East Village man sentenced to 5 years in prison for building ghost guns in apartment

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By Dan Sears

A man who prosecutors say operated a “sophisticated ghost gun factory” in his East Village public housing apartment was sentenced to five years in prison in a Manhattan courtroom Monday.

Cliffie Thompson, 36, pleaded guilty to several weapons charges last fall for building homemade firearms, also known as ghost guns, in his home. Beyond his prison sentence, he will spend three years on post-release supervision, meaning he will have to check in with law enforcement and comply with certain conditions.

“Thanks to technology and low cost, these dangerous weapons are becoming easier to make, and can be deadly if they fall into the wrong hands,” Manhattan District Attorney Alvin Bragg said in a statement. “We will continue to hold those accountable who purposefully evade our strict gun laws.”

Thompson’s attorney, Lawrence Edward Wright, did not immediately respond to a request for comment.

Thompson was arrested last January on charges that he assaulted his girlfriend, according to the Manhattan DA’s office. The next day, prosecutors say, law enforcement searched his home and found various gadgets and tools used to build homemade guns, including two 3D printers, a kiln, drills, wrenches and springs. Police also found five firearms, several partially completed 3D-printed guns and dozens of forged credit cards.

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Prosecutors indicted Thompson on 69 criminal charges. In November, he pleaded guilty to second-degree criminal possession of a weapon, third-degree criminal sale of a firearm and second-degree attempted criminal possession of a firearm.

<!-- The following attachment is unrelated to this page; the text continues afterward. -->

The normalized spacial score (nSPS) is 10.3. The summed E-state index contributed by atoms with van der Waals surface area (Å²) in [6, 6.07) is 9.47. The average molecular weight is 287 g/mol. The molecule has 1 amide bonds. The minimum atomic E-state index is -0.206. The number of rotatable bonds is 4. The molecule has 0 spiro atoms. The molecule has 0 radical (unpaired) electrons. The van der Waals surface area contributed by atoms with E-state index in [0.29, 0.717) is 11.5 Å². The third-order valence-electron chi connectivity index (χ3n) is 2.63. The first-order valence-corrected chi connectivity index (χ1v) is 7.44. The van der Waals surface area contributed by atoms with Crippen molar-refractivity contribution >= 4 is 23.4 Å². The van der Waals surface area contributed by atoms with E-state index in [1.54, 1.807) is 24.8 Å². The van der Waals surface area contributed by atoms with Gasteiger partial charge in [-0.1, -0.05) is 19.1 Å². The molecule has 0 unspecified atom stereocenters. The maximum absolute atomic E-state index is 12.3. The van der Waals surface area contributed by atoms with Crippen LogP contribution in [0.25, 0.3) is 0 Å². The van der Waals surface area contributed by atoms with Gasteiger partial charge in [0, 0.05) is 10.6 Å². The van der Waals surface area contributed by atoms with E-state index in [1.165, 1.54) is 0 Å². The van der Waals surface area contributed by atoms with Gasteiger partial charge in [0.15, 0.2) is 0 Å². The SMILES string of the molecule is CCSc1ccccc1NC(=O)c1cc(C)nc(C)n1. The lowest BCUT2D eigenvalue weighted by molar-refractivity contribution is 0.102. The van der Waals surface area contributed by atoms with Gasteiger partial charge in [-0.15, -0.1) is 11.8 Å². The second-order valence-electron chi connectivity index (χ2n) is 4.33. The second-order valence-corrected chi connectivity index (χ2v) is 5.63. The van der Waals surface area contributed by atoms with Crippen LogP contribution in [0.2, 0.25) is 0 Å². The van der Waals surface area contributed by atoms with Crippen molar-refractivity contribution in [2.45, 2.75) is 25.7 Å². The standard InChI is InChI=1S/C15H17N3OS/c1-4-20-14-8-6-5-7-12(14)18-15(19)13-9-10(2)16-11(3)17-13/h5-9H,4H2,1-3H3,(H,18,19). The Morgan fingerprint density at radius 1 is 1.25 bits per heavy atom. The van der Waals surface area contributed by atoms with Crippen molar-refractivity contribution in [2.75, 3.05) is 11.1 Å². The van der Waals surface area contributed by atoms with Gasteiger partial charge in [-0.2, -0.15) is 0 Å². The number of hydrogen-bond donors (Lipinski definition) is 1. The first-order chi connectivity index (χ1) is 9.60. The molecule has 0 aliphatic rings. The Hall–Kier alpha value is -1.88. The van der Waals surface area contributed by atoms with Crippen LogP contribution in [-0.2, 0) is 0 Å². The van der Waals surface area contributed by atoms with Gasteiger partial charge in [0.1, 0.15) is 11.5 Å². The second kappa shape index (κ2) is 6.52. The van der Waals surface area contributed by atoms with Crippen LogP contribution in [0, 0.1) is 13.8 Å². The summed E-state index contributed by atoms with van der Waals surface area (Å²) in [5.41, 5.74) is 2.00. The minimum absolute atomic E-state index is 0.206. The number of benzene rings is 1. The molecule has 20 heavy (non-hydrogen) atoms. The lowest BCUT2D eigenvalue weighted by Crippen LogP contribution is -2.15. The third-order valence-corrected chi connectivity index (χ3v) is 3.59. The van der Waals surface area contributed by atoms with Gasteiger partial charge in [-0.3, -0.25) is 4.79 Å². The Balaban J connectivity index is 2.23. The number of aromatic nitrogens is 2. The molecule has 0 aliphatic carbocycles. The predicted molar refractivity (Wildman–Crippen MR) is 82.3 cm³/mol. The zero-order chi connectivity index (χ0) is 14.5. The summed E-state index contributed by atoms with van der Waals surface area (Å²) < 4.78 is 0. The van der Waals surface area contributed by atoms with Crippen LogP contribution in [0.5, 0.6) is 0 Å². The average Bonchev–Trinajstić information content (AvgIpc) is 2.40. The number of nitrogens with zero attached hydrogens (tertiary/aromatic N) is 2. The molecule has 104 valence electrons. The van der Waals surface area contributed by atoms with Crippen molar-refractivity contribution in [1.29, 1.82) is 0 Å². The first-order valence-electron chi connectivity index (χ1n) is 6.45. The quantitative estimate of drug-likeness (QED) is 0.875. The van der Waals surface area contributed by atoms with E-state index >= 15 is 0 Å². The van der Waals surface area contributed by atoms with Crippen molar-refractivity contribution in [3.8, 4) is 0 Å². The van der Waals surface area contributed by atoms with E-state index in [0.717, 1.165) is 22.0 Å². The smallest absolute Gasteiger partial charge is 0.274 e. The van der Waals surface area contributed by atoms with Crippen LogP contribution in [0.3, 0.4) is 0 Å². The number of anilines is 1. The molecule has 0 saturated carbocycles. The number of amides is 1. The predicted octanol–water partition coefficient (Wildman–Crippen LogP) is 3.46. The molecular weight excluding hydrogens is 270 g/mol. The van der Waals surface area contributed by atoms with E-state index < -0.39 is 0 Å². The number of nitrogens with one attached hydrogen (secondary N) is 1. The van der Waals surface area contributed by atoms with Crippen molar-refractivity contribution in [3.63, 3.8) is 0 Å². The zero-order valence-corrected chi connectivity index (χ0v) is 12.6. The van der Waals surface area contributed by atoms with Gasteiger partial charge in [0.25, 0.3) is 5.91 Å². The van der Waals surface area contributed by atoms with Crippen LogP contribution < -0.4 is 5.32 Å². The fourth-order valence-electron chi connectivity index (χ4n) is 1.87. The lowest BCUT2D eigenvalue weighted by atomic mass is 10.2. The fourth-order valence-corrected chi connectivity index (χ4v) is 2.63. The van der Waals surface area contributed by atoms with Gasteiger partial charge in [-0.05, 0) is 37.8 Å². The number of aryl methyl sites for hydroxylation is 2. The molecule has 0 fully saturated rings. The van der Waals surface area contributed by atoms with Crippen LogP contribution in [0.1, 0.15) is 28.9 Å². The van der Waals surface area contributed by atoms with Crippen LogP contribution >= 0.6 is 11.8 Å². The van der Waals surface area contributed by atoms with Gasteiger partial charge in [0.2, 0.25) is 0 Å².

It’s illegal in New York to possess or sell a homemade firearm. Unlike firearms sold at federally licensed stores, ghost guns lack serial numbers that law enforcement can use to link guns recovered at crime scenes with sales records — making it nearly impossible to trace a gun’s origin.

State lawmakers have proposed a bill to bar New Yorkers from building ghost guns with 3D printers and disseminating instructions. Bragg has told legislators the legislation would make it easier for his office to prosecute ghost gun cases.

Homemade firearms account for a small but growing fraction of guns seized in New York City, law enforcement data shows. The NYPD recovered about 850 ghost guns in 2022 and 2023, out of 13,500 firearms seized overall in the last two years, according to department data.

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The Manhattan DA’s office says its unit dedicated to ghost gun cases has confiscated more than 100 ghost gun parts and at least 90 completed firearms since the unit launched in 2020.

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